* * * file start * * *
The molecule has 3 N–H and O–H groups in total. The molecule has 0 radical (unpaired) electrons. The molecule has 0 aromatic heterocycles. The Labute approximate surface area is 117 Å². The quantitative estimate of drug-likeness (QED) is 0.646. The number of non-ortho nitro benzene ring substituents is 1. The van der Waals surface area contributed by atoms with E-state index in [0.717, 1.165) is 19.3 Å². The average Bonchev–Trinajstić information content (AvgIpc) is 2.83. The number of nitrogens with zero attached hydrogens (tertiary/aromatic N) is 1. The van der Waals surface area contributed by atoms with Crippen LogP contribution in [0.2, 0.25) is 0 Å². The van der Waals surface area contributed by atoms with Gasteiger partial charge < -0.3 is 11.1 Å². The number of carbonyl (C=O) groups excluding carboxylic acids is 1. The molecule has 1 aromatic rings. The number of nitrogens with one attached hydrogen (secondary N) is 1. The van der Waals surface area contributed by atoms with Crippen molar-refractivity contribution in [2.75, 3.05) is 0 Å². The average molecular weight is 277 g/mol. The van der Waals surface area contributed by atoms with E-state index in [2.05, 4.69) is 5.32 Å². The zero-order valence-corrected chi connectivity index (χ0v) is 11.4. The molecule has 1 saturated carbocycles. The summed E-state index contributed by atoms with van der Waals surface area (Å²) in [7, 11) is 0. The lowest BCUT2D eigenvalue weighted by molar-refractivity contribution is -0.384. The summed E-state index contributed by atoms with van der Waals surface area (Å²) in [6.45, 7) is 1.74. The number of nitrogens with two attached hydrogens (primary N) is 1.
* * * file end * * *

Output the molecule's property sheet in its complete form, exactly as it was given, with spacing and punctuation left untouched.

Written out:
The molecule has 3 N–H and O–H groups in total. The molecule has 0 radical (unpaired) electrons. The molecule has 0 aromatic heterocycles. The Labute approximate surface area is 117 Å². The quantitative estimate of drug-likeness (QED) is 0.646. The number of non-ortho nitro benzene ring substituents is 1. The van der Waals surface area contributed by atoms with E-state index in [0.717, 1.165) is 19.3 Å². The average Bonchev–Trinajstić information content (AvgIpc) is 2.83. The number of nitrogens with zero attached hydrogens (tertiary/aromatic N) is 1. The van der Waals surface area contributed by atoms with Crippen LogP contribution in [0.2, 0.25) is 0 Å². The van der Waals surface area contributed by atoms with Gasteiger partial charge < -0.3 is 11.1 Å². The number of carbonyl (C=O) groups excluding carboxylic acids is 1. The molecule has 1 aromatic rings. The number of nitrogens with one attached hydrogen (secondary N) is 1. The van der Waals surface area contributed by atoms with Crippen molar-refractivity contribution in [2.75, 3.05) is 0 Å². The average molecular weight is 277 g/mol. The van der Waals surface area contributed by atoms with E-state index in [2.05, 4.69) is 5.32 Å². The zero-order valence-corrected chi connectivity index (χ0v) is 11.4. The molecule has 1 saturated carbocycles. The summed E-state index contributed by atoms with van der Waals surface area (Å²) in [7, 11) is 0. The lowest BCUT2D eigenvalue weighted by molar-refractivity contribution is -0.384. The summed E-state index contributed by atoms with van der Waals surface area (Å²) in [6.45, 7) is 1.74. The number of nitrogens with two attached hydrogens (primary N) is 1.